A Writing Ramble: Story vs. Voice
In the writing world, much emphasis is placed on voice, and for good reason. Voice encompasses the words a writer chooses, the rhythm they use, the sentence structure, and something more. That something more is hard to define, but it’s the magic that makes you fall in love with an author’s approach and is often the thing that gets a writer past the many gatekeepers of the publishing industry (literary agents, editors, publishers) to finally having their book in print.
Voice is important. But it’s not the only thing a book has going for it. Characters and story are at least as important as voice.
I’ve read many books where the writer’s voice is good, but maybe not great, yet the story slays me, so I’m hooked. I’ve read other books where the author has me cracking up or crying simply by placing the right words in the right order with the right punctuation.
A story comes to life in the imagination of the reader. Voice helps. A lot. But it isn’t everything.
More important than having a catchy voice, in my opinion, is having characters the reader cares about, and a story that pulls them in so deep they drown in it.
I’ve been re-reading the Green Rider series by Kristen Britain. Her voice isn’t succinct and edgy like Chuck Wendig, or laugh-out-loud funny like Christopher Moore. There have been more than a few times I’ve looked at one of Britain’s paragraphs and the editor in my head sees words that easily could’ve been cut without losing any of the meaning, lowering word count and cleaning up the writing. But that’s pure opinion. And it’s not my book, it’s hers.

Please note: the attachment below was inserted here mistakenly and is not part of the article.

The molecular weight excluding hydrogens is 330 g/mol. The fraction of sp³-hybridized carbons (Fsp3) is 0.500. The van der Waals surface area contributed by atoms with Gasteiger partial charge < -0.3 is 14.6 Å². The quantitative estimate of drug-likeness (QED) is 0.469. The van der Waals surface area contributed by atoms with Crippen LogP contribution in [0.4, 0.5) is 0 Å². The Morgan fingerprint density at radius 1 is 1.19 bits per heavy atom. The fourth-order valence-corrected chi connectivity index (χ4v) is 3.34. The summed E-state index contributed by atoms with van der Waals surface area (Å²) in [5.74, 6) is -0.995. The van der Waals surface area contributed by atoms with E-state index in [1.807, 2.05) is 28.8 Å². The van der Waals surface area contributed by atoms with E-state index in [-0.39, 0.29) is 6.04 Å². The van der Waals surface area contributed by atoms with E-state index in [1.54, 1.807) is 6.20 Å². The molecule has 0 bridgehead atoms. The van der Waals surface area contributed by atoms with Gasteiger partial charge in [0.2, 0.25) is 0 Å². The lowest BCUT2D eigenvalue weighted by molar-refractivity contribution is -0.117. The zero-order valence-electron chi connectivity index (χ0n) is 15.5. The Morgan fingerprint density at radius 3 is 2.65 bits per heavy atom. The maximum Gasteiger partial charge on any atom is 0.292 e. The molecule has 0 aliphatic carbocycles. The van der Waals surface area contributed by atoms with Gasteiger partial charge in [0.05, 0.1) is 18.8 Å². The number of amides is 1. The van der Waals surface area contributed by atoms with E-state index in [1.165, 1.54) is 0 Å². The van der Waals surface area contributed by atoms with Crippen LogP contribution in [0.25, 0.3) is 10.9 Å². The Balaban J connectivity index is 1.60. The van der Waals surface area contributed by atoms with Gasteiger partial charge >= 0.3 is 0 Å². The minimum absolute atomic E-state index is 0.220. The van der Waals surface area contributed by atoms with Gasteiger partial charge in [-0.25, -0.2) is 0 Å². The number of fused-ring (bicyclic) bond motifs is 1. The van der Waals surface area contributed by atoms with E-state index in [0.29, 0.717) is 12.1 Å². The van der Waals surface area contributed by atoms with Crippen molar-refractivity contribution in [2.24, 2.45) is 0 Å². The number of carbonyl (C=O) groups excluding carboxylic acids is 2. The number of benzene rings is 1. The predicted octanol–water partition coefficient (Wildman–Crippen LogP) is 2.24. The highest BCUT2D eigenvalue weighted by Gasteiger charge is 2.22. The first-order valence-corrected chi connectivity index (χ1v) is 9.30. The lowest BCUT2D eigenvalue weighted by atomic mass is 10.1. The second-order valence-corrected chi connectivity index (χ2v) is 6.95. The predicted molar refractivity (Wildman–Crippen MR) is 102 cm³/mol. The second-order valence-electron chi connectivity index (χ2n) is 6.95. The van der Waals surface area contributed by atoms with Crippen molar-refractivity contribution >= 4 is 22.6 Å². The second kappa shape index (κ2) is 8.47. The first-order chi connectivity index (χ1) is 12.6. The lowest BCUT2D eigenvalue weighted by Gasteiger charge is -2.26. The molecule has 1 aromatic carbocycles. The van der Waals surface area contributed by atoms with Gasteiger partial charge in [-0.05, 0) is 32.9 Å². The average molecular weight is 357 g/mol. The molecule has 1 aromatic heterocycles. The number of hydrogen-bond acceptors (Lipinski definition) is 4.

Like many authors, Britain tends to give plenty of description that I sometimes skim to get to the next bit of juicy interaction between characters. I’m a dialogue and action addict, and in my own stories I tend to give as little description as possible for a reader to anchor themselves in the setting and fill in the rest using their imagination.
Britain’s writing voice doesn’t strike me as punchy or catchy, and though it’s sometimes lyrical, much of it is not. Which, honestly, fits just fine with the high-fantasy world she’s created. What she does exceptionally well is create memorable characters who she places into such difficult situations I can’t put the book down. I am so invested in the story that I stay up later than I should, filled to overflowing with all-the-feels, and unable to move on to other things in my life without finding out what happens next.
To me, story is more important than voice.
Obviously, if a writer’s choice of words grates on me, I’m not going to be able to read them, but there seems to be such a focus on voice in the writing world, and many writers aren’t even sure what their voice is. Writing voice is like the way you speak. It can take time to develop and can be elusive. Hard to pin down.
A cast of well-developed characters and a clever story takes at least as much skill as voice. Britain’s Green Rider series is a sprawling world with sooooooo many characters and layers of sub-plots that I’m blown away. That awe is what draws me in. To be clear, there’s nothing wrong with her writing voice, it just isn’t what hooks me. It's the story that knocks me off my feet and glues me to my chair until there are no more pages to turn.
And that is a beautiful thing.
What about you? What are your favorite elements of a book?
Do you have favorite authors whose voice jumps out at you and pulls you in, or stories that have wound their way into your heart?
Thanks for reading.
Top photo by Jaredd Craig on Unsplash